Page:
A 25-year-old male presented to the Department of Dermatology with the complaints of a foreign body sensation in the perianal area. Otherwise, he was asymptomatic. His sexual history revealed frequent episodes of receptive anal intercourse. Clinical examination demonstrated perianal aggregates of verrucous papules and plaques [Figure 1]. A diagnosis of GW was made and his blood sent for Venereal Disease Research Laboratory (VDRL) and HIV 1 and 2 examination. Reports showed a negative retro status and a nonreactive VDRL. After patient counseling and taking an informed consent podophyllin in tincture, benzoin was applied over the lesions at weekly intervals. However, even after 8 sessions of podophyllin application, the status of his lesions remained unaltered. Treatment, therefore, was switched to topical 5% imiquimod cream 3 days a week on alternate nights. The patient was followed up every month till the duration of treatment which lasted for 16 weeks. However, the lesions showed no regression. Intralesional instillation of 5-FU was therefore contemplated on. A volume of 2 ml of 5-FU was infiltrated into the entire lesion using an insulin syringe. After 1 month of follow-up, more than 50% of warts had disappeared [Figure 2]. A second session of intralesional 5-FU heralded complete clearance of lesions [Figure 3]. Patient has been on regular follow-up, and even after 1 year, there has been no recurrence [Figure 4].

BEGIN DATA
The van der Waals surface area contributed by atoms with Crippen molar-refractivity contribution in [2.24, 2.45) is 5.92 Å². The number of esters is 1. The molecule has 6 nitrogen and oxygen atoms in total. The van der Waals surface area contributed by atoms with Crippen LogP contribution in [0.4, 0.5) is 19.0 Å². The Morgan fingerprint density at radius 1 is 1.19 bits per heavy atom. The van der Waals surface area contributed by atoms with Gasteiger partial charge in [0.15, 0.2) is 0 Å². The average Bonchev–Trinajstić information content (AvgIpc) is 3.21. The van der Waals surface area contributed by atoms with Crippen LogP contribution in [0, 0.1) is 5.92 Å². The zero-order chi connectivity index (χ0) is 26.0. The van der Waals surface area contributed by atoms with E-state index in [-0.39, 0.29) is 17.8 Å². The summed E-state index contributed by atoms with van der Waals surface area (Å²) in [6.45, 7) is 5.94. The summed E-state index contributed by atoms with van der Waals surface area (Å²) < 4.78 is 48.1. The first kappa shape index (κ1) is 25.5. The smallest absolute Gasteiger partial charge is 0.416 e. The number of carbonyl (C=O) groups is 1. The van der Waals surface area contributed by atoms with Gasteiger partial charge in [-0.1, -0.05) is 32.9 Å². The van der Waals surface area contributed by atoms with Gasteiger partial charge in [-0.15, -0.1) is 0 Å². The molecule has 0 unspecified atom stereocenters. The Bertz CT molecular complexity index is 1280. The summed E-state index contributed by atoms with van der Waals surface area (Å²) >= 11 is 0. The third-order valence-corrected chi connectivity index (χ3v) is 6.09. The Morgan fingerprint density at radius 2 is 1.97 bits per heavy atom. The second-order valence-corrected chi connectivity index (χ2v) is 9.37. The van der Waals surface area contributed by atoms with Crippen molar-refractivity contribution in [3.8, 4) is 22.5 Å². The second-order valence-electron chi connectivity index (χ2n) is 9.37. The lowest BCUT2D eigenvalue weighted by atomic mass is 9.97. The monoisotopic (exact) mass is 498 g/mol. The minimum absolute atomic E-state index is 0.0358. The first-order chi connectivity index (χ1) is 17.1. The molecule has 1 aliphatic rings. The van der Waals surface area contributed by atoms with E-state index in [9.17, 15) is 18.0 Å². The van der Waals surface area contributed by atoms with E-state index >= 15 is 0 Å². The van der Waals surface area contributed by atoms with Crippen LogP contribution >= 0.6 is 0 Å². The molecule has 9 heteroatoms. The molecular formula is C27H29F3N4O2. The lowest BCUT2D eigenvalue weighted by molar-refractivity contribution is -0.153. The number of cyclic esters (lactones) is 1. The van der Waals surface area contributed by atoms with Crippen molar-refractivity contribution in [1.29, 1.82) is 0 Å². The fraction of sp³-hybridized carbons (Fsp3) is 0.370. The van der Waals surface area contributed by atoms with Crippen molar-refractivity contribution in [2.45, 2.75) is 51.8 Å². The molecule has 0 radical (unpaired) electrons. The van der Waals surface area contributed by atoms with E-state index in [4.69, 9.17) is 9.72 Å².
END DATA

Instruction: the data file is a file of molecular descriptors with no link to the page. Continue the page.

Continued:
Figure 1: Perianal warts seen in our patient at his first visit. The status of his lesions remained the same even after post podophyllin and imiquimod usage